The only major proposal around for improving this state of affairs is George Szmukler and John Dawson’s proposal for a Fusion Law. I am personally hugely sceptical about the likelihood of improving the transparency and consistency or challenge-ability (is that a word?) of professional decision-making about people with mental disorders if the threshold used is whether they have the mental capacity to make a decision. So I am a fusion sceptic.

But cases like J’s provide an opportunity to watch and reflect. If Mostyn J offers robust guidance on how clinicians should make decisions about protecting J’s freedom of religion whilst working within the MHA then the case for fusion is weakened. But a poor judgment which leaves clinicians less clear how to decide the next difficult set of facts reduces the case for maintaining the status quo.

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Draft Comment on Article 12 CRPD

The Committee on the Rights of Persons with Disabilities has published its Draft General Comment on Article 12 – the right to equal protection before the law.

This is a really important document for people with mental disorders. You should go and read it and ideally respond to it. Continue reading

A post that is not about forced caesarean sections

Commenting on this case is uncharacteristically fashionable for this blog.

But it has to be said that even after the publication today of the family court judgment concerning the placement of the little girl, P, for adoption there is still far too little which we can seriously evaluate here.

What can’t we say?

We cannot evaluate the original decision to admit the mother to hospital. It would appear that she has a history of significant mental disorder and has continued to receive subsequent specialist mental health care in Italy but the actual symptoms that precipitated her admission in June 2012 are not in the public domain and probably never will be since decisions to detain someone in hospital in this country are clinical rather than judicial and remain confidential.

We cannot evaluate Mostyn J’s judgment in a Court of Protection hearing held in August 2012. The hearing presumably found that the mother did not have capacity to consent to a caesarean section but that it would be in her best interests for the procedure to be performed. This could be for any number of reasons. That judgment is not in the public domain although it may yet be published. It is not clear why the decision about caesarean section needed to be made in court. Many pregnant women with mental disorders detained in hospital will retain capacity to make decisions about their care during the birth so this was not an inevitable or essential step by the hospital. There must therefore have been a specific aspect of the mother’s care that precipitated the move to seek a court order specifying that a caesarean section would be in her best interests.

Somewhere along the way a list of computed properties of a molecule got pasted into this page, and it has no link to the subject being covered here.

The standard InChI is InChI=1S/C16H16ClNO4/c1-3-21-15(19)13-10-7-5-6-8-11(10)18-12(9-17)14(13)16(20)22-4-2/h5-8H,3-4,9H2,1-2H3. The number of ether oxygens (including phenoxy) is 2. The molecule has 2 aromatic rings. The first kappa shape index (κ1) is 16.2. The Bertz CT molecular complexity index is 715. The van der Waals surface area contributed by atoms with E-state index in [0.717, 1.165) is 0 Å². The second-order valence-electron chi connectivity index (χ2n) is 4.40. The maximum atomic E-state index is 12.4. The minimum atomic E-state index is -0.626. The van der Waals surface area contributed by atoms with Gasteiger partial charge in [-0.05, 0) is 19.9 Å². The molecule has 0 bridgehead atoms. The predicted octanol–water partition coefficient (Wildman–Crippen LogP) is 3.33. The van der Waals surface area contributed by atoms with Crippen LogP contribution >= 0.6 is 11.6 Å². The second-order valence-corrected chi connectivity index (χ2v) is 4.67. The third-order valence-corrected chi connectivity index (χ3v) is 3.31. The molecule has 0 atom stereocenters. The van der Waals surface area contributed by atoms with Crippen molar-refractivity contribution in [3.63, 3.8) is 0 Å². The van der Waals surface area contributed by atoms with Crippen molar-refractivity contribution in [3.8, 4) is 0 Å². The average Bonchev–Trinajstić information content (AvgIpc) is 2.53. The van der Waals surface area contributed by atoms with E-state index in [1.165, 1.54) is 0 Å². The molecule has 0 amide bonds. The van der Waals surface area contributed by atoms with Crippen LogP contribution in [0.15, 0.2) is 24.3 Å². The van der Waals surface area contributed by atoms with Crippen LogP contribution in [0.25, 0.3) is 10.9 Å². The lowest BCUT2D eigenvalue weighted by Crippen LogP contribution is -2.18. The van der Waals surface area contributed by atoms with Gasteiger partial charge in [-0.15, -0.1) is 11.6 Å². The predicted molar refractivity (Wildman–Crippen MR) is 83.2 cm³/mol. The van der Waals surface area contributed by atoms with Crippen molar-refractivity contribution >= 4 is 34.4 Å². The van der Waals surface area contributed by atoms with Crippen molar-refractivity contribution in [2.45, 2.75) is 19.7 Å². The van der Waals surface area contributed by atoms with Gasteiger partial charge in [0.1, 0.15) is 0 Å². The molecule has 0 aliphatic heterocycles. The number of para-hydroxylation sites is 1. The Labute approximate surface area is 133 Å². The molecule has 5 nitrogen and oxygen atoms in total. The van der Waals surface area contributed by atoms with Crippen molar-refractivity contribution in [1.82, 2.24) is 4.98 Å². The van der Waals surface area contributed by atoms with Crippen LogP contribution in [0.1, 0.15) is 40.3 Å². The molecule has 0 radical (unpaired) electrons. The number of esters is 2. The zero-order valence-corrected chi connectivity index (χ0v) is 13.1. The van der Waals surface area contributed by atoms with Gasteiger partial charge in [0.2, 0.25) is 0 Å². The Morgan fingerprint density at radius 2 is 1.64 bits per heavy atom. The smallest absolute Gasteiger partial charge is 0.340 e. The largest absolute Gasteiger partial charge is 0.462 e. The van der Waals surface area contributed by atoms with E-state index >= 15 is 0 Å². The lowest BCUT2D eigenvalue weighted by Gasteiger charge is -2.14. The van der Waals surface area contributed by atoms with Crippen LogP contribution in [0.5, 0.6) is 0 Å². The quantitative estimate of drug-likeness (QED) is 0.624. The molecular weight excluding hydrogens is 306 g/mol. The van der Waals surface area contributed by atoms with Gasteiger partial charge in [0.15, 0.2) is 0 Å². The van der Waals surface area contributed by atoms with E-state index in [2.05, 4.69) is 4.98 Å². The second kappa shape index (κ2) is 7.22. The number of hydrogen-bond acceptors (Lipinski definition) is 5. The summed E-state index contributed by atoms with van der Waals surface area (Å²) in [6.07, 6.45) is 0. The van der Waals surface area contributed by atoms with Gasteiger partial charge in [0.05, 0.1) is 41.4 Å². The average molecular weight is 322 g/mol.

It is worth noting that by taking this action the hospital were in fact opening their decision-making up to scrutiny, not concealing their actions in order to facilitate a secret adoption. Ss.5 and 6 of the Mental Capacity Act codify the doctrine of necessity – they allow clinicians confident that a medical procedure which is in an incapable adult’s best interests to carry it out and provide a general defence against actions under the civil or criminal law for doing so. If the mother’s clinicians were confident that she lacked capacity to consent to a caesarean and nevertheless would (or might) require one they did not need to apply to the Court of Protection for scrutiny of that decision.

It is also significant and welcome that the hearing took place in the Court of Protection. There is highly controversial caselaw that a caesarean section may be administered to a woman detained in a psychiatric hospital under s.63 of the Mental Health Act as treatment for her mental disorder (Tameside and Glossop v CH [1996] 1 FLR 762). In theory the hospital could, if the mother had refused a caesarean section for reasons relating to her mental disorder, have performed the procedure without her consent as long as it was in her best interests. This is an alarming state of affairs, but it is nevertheless a case that whilst criticised has not been overturned (though I’d strongly urge clinicians reading this not to administer caesarean sections to their detained but capable and refusing patients on ethical grounds alone).

Instead the hospital took a far more responsible course of action and asked the Court of Protection to clarify whether the mother had capacity and whether the intervention was in her best interests – thus providing two safeguards which do not apply to treatment administered under the Mental Health Act. I might, if it is published, deplore Mostyn J’s reasoning about the mother’s best interests or her capacity but I welcome the fact that the issue was decided in the Court of Protection.

We can evaluate the fact that soon after the birth of her child the mother returned to Italy whilst P remained in England. This was regrettable. Why this took place is not clear. The mother may have had strong reasons for wanting to return to Italy. P was with foster carers and it may not have been in her best interests to be removed and placed with a mother who was still seriously unwell at that time. Nevertheless allowing the mother and child to become separated at that time was a decision (or possibly omission) on the part of clinicians which has had significant implications for mother and child subsequently.